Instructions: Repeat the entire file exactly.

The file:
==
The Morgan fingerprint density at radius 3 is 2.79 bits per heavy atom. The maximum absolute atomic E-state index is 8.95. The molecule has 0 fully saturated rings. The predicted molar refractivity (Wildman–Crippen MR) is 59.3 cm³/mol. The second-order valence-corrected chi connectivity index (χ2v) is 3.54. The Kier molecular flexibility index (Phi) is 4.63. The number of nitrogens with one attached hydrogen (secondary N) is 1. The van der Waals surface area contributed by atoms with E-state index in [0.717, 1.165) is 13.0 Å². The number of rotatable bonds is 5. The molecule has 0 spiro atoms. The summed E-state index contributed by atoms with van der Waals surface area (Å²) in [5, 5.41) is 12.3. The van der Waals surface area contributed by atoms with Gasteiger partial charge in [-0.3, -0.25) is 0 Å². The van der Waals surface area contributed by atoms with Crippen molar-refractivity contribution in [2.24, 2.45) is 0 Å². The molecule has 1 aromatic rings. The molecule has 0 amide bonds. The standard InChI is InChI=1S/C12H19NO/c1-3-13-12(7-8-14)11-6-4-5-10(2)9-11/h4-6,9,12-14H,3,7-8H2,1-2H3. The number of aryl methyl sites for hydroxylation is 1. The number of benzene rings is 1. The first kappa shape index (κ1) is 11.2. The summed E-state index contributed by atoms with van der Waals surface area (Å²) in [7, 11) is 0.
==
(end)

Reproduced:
The Morgan fingerprint density at radius 3 is 2.79 bits per heavy atom. The maximum absolute atomic E-state index is 8.95. The molecule has 0 fully saturated rings. The predicted molar refractivity (Wildman–Crippen MR) is 59.3 cm³/mol. The second-order valence-corrected chi connectivity index (χ2v) is 3.54. The Kier molecular flexibility index (Phi) is 4.63. The number of nitrogens with one attached hydrogen (secondary N) is 1. The van der Waals surface area contributed by atoms with E-state index in [0.717, 1.165) is 13.0 Å². The number of rotatable bonds is 5. The molecule has 0 spiro atoms. The summed E-state index contributed by atoms with van der Waals surface area (Å²) in [5, 5.41) is 12.3. The van der Waals surface area contributed by atoms with Gasteiger partial charge in [-0.3, -0.25) is 0 Å². The van der Waals surface area contributed by atoms with Crippen molar-refractivity contribution in [2.24, 2.45) is 0 Å². The molecule has 1 aromatic rings. The molecule has 0 amide bonds. The standard InChI is InChI=1S/C12H19NO/c1-3-13-12(7-8-14)11-6-4-5-10(2)9-11/h4-6,9,12-14H,3,7-8H2,1-2H3. The number of aryl methyl sites for hydroxylation is 1. The number of benzene rings is 1. The first kappa shape index (κ1) is 11.2. The summed E-state index contributed by atoms with van der Waals surface area (Å²) in [7, 11) is 0.